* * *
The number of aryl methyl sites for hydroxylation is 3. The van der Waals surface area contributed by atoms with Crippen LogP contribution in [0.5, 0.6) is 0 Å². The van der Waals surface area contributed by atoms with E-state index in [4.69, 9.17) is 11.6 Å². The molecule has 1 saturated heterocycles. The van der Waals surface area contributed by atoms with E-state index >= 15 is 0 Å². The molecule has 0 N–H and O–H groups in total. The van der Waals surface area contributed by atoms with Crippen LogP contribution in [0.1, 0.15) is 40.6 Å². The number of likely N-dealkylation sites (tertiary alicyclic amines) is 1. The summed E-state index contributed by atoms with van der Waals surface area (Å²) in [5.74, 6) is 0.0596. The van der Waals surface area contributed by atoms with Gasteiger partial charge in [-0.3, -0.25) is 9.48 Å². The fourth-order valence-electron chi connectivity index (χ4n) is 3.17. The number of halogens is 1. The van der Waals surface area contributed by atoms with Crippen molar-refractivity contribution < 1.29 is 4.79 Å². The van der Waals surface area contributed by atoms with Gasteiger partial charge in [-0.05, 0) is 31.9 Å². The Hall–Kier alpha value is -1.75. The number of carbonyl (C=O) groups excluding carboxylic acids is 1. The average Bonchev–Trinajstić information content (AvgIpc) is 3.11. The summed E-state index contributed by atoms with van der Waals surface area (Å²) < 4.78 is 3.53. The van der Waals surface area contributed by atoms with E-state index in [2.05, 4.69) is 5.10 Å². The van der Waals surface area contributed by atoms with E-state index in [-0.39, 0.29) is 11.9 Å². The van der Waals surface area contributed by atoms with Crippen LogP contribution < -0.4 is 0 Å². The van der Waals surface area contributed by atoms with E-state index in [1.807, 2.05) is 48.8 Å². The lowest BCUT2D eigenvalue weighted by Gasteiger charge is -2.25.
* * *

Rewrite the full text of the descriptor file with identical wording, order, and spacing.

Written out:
The number of aryl methyl sites for hydroxylation is 3. The van der Waals surface area contributed by atoms with Crippen LogP contribution in [0.5, 0.6) is 0 Å². The van der Waals surface area contributed by atoms with E-state index in [4.69, 9.17) is 11.6 Å². The molecule has 1 saturated heterocycles. The van der Waals surface area contributed by atoms with E-state index >= 15 is 0 Å². The molecule has 0 N–H and O–H groups in total. The van der Waals surface area contributed by atoms with Crippen LogP contribution in [0.1, 0.15) is 40.6 Å². The number of likely N-dealkylation sites (tertiary alicyclic amines) is 1. The summed E-state index contributed by atoms with van der Waals surface area (Å²) in [5.74, 6) is 0.0596. The van der Waals surface area contributed by atoms with Gasteiger partial charge in [-0.3, -0.25) is 9.48 Å². The fourth-order valence-electron chi connectivity index (χ4n) is 3.17. The number of halogens is 1. The van der Waals surface area contributed by atoms with Crippen molar-refractivity contribution < 1.29 is 4.79 Å². The van der Waals surface area contributed by atoms with Gasteiger partial charge in [-0.05, 0) is 31.9 Å². The Hall–Kier alpha value is -1.75. The number of carbonyl (C=O) groups excluding carboxylic acids is 1. The average Bonchev–Trinajstić information content (AvgIpc) is 3.11. The summed E-state index contributed by atoms with van der Waals surface area (Å²) < 4.78 is 3.53. The van der Waals surface area contributed by atoms with E-state index in [2.05, 4.69) is 5.10 Å². The van der Waals surface area contributed by atoms with E-state index in [-0.39, 0.29) is 11.9 Å². The van der Waals surface area contributed by atoms with Crippen LogP contribution < -0.4 is 0 Å². The van der Waals surface area contributed by atoms with E-state index in [1.807, 2.05) is 48.8 Å². The lowest BCUT2D eigenvalue weighted by Gasteiger charge is -2.25.